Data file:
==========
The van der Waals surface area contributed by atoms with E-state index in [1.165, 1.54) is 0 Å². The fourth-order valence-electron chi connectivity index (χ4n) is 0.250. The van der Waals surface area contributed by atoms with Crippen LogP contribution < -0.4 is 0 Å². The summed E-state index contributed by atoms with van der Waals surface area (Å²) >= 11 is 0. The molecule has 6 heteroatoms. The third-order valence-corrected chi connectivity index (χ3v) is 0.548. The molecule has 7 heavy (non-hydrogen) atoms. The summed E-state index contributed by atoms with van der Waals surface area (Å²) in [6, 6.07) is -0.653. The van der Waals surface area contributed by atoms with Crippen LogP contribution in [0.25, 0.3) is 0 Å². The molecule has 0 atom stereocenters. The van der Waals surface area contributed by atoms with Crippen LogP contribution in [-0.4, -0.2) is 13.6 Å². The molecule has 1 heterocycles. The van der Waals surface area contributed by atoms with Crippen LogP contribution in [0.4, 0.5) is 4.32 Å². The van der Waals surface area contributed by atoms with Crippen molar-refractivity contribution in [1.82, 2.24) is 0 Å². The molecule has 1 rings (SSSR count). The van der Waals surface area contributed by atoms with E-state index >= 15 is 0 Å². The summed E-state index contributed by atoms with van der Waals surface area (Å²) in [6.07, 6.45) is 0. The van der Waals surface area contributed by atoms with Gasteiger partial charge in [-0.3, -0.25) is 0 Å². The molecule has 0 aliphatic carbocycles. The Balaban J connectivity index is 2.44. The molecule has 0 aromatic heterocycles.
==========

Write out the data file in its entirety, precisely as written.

The van der Waals surface area contributed by atoms with E-state index in [1.165, 1.54) is 0 Å². The fourth-order valence-electron chi connectivity index (χ4n) is 0.250. The van der Waals surface area contributed by atoms with Crippen LogP contribution < -0.4 is 0 Å². The summed E-state index contributed by atoms with van der Waals surface area (Å²) >= 11 is 0. The molecule has 6 heteroatoms. The third-order valence-corrected chi connectivity index (χ3v) is 0.548. The molecule has 7 heavy (non-hydrogen) atoms. The summed E-state index contributed by atoms with van der Waals surface area (Å²) in [6, 6.07) is -0.653. The van der Waals surface area contributed by atoms with Crippen LogP contribution in [0.25, 0.3) is 0 Å². The molecule has 0 atom stereocenters. The van der Waals surface area contributed by atoms with Crippen LogP contribution in [-0.4, -0.2) is 13.6 Å². The molecule has 1 heterocycles. The van der Waals surface area contributed by atoms with Crippen LogP contribution in [0.4, 0.5) is 4.32 Å². The van der Waals surface area contributed by atoms with Crippen molar-refractivity contribution in [1.82, 2.24) is 0 Å². The molecule has 1 rings (SSSR count). The van der Waals surface area contributed by atoms with E-state index >= 15 is 0 Å². The summed E-state index contributed by atoms with van der Waals surface area (Å²) in [6.07, 6.45) is 0. The van der Waals surface area contributed by atoms with Gasteiger partial charge in [-0.3, -0.25) is 0 Å². The molecule has 0 aliphatic carbocycles. The Balaban J connectivity index is 2.44. The molecule has 0 aromatic heterocycles.